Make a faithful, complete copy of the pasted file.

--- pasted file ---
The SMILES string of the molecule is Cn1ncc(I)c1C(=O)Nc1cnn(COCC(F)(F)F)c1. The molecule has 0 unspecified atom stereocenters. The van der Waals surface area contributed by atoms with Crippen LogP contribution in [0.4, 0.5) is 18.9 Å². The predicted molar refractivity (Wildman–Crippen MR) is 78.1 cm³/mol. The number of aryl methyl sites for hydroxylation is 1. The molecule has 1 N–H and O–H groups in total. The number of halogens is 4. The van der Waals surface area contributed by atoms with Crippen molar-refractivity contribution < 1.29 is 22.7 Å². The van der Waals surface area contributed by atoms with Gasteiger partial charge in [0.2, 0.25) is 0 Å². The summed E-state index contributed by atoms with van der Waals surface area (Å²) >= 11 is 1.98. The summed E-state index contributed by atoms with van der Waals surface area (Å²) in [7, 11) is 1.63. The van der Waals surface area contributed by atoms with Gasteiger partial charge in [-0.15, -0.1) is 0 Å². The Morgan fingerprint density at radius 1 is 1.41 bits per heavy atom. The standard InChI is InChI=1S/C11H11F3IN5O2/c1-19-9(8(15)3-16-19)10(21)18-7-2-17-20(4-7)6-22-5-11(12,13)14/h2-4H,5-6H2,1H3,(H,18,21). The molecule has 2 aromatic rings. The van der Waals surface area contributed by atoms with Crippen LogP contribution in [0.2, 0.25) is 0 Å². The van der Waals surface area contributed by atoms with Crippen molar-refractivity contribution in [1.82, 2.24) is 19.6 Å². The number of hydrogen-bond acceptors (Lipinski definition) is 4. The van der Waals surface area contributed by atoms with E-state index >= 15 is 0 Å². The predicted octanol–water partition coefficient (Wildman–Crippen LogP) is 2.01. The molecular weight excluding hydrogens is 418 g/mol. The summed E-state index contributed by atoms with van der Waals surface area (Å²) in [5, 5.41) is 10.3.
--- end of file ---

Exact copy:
The SMILES string of the molecule is Cn1ncc(I)c1C(=O)Nc1cnn(COCC(F)(F)F)c1. The molecule has 0 unspecified atom stereocenters. The van der Waals surface area contributed by atoms with Crippen LogP contribution in [0.4, 0.5) is 18.9 Å². The predicted molar refractivity (Wildman–Crippen MR) is 78.1 cm³/mol. The number of aryl methyl sites for hydroxylation is 1. The molecule has 1 N–H and O–H groups in total. The number of halogens is 4. The van der Waals surface area contributed by atoms with Crippen molar-refractivity contribution < 1.29 is 22.7 Å². The van der Waals surface area contributed by atoms with Gasteiger partial charge in [0.2, 0.25) is 0 Å². The summed E-state index contributed by atoms with van der Waals surface area (Å²) >= 11 is 1.98. The summed E-state index contributed by atoms with van der Waals surface area (Å²) in [7, 11) is 1.63. The van der Waals surface area contributed by atoms with Gasteiger partial charge in [-0.15, -0.1) is 0 Å². The Morgan fingerprint density at radius 1 is 1.41 bits per heavy atom. The standard InChI is InChI=1S/C11H11F3IN5O2/c1-19-9(8(15)3-16-19)10(21)18-7-2-17-20(4-7)6-22-5-11(12,13)14/h2-4H,5-6H2,1H3,(H,18,21). The molecule has 2 aromatic rings. The van der Waals surface area contributed by atoms with Crippen LogP contribution in [0.2, 0.25) is 0 Å². The van der Waals surface area contributed by atoms with Crippen molar-refractivity contribution in [1.82, 2.24) is 19.6 Å². The number of hydrogen-bond acceptors (Lipinski definition) is 4. The van der Waals surface area contributed by atoms with E-state index >= 15 is 0 Å². The predicted octanol–water partition coefficient (Wildman–Crippen LogP) is 2.01. The molecular weight excluding hydrogens is 418 g/mol. The summed E-state index contributed by atoms with van der Waals surface area (Å²) in [5, 5.41) is 10.3.